Ever since I wrote my first blogpost and demo about using the accelerometer I’ve been planning on implementing some educational material that would use it. I think it can be used to make educational assignments more engaging. I finally found the time to complete the binary search tree search assignment that uses the accelerometer. Go ahead and view the demo and then come back and read the rest.
What is the assignment?
The task in the demo assignment is to search for a given value from a binary search tree. The student should visit the nodes in the tree in the same order that a search algorithm implementation would. The visiting is done by interacting with a visualization of the data structures; in this case, by controlling a ball by tilting one’s device. Some people (me included) call this visual algorithm simulation. As a comparison, you can try the traditional version of the BST search exercise (if you have Java installed).
Show Me, Don’t Tell Me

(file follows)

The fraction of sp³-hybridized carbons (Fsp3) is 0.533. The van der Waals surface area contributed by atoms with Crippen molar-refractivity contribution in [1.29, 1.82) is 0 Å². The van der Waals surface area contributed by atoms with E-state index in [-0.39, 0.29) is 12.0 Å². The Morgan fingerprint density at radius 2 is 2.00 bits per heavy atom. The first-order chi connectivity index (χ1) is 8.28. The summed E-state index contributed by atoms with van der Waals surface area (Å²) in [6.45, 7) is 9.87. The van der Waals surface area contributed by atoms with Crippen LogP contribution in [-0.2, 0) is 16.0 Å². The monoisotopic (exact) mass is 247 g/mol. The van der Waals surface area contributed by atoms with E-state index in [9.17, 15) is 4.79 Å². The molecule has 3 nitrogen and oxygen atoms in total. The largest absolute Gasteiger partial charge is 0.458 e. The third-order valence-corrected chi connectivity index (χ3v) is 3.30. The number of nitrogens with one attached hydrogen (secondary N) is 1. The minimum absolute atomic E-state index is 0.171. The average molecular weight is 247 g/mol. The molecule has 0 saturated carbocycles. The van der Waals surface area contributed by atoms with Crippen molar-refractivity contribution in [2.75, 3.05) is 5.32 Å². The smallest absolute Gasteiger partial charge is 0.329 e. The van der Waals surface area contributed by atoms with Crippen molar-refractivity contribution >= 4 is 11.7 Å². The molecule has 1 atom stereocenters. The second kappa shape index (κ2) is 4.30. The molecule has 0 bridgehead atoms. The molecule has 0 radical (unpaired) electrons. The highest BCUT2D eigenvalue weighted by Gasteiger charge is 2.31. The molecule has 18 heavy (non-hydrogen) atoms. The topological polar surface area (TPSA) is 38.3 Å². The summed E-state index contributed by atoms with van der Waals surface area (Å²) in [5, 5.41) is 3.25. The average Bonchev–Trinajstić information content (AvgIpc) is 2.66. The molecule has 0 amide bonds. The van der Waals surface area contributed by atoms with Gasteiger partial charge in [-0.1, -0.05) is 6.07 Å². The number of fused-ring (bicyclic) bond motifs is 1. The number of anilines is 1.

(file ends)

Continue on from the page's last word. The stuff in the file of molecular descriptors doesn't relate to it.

For those not able to try the demo (it requires device and browser to support device orientation), here are some pictures from iPad to get your head around the assignment. When first opening the assignment, it shows the task and the value to search for. For some strange reason, it also links to this blog post :)
After clicking “Okay, let’s go!”, a root element (46 in the picture) of a BST is shown. Simulation of the algorithm is done by tilting the device to control the ball (below node 91 in the picture). When the ball is on a node, it is highlighted with green or red indicating correctness of the step. This way the student gets immediate feedback on her progress. When a correct node is visited, it’s children are made visible. This is to demonstrate the way the actual algorithm works; it only sees a part of the data structure.
Finally, the student is given a change to play again. Or, to read this blog post.
The idea behind the demo is to make interaction with educational assignments more game-like. The hope is, that this would make them more engaging for the students. It would also be entertaining for a teacher to watch a full class use such an assignment :)
It really is for BST search only. While the input data is randomized on every game, the algorithm for the feedback is deeply entangled with the rest of the code. This was meant to be a single demo…
…But it Might Have a Future